Tuesday, 21 February 2012

Intergenerational Learning-Grade 1/2

As the resource teacher at my school, I have opportunities to be involved in a few different projects going on in the school. I cover a grade 1/2 class two block each week, and for one of these blocks, we have been visiting a local Seniors' care home to read with the residents. We walk there and back, and due to time constraints, we are there for a short period of time. It has been touching to see the connections being made between the students and the seniors.

Over the Christmas break, the Recreational Manager (I will call her "S") at the care home we visit read the same article I read in the Globe and Mail - regarding a Kindergarten class in the Kootenays which is held for two full days in a local Seniors' care home. She emailed me in excitement, saying: "Can we do this with a Kindergarten class!?!?" and I had to laugh as I emailed her back to say: "I was just thinking the same thing!"

My husband is a care aide in a Seniors' home, and what strikes me from our conversations about our respective experiences in our career roles is the similarities in our interactions with children and with the elderly. These are all unique individuals who thrive from the personal connections they make with those around them. The elderly resident who makes a connection with the person caring for them feels respected, valued, and truly cared for. The student who makes a connection with their teacher....well, they feel respected, valued, and truly cared for. This is what is most meaningful. And, as "S" said to me: "Everyone wants to volunteer with children, but it is so hard to find people who want to volunteer with seniors. Why not bring them together at the same time?"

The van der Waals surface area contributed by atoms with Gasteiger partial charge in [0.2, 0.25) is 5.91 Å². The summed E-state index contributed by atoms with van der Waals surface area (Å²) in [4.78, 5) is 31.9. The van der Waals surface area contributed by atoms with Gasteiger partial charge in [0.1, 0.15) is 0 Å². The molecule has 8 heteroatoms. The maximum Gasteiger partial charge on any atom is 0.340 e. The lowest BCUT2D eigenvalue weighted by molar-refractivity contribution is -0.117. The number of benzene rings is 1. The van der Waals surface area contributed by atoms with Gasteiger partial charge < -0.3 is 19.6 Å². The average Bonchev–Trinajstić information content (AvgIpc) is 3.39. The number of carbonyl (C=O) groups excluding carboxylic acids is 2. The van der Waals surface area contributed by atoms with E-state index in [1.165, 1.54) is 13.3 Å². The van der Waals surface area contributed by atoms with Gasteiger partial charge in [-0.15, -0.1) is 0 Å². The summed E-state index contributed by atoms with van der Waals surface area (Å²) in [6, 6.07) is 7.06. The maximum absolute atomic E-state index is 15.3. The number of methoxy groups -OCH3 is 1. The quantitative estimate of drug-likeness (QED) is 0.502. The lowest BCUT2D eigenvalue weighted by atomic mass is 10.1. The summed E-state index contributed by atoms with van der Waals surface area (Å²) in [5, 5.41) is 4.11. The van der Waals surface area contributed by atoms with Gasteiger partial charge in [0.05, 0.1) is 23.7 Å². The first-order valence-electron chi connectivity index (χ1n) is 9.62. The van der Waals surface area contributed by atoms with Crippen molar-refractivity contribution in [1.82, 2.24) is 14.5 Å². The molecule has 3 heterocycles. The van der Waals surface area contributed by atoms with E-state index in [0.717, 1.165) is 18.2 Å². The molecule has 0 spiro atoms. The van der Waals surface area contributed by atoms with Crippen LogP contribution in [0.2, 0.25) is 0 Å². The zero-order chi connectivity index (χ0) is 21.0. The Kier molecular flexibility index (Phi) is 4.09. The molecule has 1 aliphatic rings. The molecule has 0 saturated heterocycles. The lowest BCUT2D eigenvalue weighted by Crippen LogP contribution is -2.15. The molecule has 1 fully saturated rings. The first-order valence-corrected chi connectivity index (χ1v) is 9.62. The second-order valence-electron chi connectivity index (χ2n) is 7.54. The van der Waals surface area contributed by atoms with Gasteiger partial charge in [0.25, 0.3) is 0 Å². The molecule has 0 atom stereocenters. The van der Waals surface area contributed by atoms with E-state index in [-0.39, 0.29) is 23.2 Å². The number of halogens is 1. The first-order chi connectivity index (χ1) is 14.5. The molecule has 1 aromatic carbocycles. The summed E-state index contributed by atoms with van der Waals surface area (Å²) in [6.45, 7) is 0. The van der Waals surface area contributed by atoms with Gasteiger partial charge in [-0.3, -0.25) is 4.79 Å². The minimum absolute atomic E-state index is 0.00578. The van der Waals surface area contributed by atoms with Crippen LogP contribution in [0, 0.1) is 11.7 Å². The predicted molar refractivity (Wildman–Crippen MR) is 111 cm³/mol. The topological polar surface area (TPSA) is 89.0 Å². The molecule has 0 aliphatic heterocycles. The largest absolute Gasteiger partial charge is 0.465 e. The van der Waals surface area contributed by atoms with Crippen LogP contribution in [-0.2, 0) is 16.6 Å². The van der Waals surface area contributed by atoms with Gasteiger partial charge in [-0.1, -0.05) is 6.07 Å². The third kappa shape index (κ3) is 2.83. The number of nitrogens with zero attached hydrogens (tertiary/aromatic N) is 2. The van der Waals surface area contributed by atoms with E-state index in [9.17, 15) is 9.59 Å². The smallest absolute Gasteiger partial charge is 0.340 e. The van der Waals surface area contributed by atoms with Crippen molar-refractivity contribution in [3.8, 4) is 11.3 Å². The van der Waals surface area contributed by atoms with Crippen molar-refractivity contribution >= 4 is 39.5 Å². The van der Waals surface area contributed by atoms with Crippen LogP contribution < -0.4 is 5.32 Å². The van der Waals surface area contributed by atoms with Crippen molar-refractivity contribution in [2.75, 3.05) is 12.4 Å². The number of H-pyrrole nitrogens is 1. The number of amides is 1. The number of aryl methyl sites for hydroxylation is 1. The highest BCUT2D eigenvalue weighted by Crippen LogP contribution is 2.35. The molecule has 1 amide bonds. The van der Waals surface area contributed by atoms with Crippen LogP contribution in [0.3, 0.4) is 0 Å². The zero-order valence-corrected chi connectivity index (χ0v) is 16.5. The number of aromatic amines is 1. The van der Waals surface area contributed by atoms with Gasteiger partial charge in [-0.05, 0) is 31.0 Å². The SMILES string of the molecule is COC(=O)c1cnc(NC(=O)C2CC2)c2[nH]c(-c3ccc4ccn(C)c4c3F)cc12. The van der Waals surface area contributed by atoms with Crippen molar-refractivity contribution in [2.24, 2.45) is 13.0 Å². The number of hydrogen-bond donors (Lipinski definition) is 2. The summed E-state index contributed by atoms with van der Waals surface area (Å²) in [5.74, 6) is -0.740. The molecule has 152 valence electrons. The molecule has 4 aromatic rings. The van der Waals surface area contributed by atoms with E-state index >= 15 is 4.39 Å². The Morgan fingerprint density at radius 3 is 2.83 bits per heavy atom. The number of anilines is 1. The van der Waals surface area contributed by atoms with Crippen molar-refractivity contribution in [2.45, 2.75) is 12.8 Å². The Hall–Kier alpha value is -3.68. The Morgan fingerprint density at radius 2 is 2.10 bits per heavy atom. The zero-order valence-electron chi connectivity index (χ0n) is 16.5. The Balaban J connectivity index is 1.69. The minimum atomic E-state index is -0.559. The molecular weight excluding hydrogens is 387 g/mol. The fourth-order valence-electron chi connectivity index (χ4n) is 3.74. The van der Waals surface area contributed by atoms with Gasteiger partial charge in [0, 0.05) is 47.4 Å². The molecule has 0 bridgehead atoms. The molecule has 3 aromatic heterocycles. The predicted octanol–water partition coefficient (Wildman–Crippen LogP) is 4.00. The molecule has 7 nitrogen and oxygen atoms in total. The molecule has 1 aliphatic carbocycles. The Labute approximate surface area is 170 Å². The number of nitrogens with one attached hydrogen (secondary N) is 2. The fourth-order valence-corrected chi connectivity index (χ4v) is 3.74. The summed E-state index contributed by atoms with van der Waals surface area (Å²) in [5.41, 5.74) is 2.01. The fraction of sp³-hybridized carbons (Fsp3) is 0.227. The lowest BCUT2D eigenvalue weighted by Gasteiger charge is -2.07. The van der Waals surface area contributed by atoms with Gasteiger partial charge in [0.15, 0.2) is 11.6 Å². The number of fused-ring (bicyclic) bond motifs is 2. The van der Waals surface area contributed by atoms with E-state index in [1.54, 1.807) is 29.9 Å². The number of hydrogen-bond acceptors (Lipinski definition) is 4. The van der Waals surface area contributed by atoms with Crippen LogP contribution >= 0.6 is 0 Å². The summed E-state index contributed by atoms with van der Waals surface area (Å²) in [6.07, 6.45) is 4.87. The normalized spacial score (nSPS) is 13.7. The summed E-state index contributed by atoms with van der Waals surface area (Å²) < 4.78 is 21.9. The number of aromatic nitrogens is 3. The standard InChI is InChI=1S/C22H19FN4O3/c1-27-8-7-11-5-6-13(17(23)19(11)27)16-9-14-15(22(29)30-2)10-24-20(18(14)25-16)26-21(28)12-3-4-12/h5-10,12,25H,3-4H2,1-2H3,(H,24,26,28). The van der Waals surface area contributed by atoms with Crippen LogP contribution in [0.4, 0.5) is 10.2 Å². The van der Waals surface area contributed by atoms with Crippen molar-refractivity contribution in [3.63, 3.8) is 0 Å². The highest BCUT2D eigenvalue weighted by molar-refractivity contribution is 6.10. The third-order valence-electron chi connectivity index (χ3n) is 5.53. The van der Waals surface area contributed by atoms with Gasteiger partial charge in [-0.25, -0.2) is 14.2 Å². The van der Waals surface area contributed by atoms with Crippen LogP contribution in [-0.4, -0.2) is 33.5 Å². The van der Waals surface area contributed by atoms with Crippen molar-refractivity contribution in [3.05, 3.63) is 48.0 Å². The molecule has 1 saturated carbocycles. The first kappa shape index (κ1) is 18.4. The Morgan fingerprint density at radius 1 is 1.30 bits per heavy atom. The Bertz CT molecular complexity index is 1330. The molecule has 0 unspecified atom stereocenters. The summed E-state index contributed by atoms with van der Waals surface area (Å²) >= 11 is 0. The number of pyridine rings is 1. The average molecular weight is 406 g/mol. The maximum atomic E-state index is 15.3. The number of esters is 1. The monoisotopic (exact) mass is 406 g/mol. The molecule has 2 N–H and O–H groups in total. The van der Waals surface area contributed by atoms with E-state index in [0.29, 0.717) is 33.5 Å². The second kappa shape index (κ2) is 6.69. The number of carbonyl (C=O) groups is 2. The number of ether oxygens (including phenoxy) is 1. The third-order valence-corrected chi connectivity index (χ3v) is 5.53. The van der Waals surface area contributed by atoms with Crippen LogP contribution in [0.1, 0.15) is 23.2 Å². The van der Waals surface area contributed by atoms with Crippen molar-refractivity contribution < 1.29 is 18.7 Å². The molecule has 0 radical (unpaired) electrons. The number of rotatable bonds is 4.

To make a long story short, last week I accompanied a group of students and their teacher to the care home to start off what will hopefully be a regular, weekly, day-long Kindergarten class held in the Seniors' care home.

The words "Through a Different Lens" truly applies to this experience. A little snippet from the day:

We met one resident who used to be a primary teacher in Calgary. She is unable to speak except for in a very light whisper. The Kindergarten students spent a bit of time saying hello to her and just talking a bit about themselves, in the innocent way that is unique to 5 and 6 year olds. The resident was in tears as we prepared to leave and go on to the next activity. She whispered to her caregiver that interacting with the students made her day. And you should have seen the students - they were in awe and full of a million questions about this new experience. It has been one of the best days of this school year for me, as a teacher :)

Post Courtesy of Kathryn Golbeck

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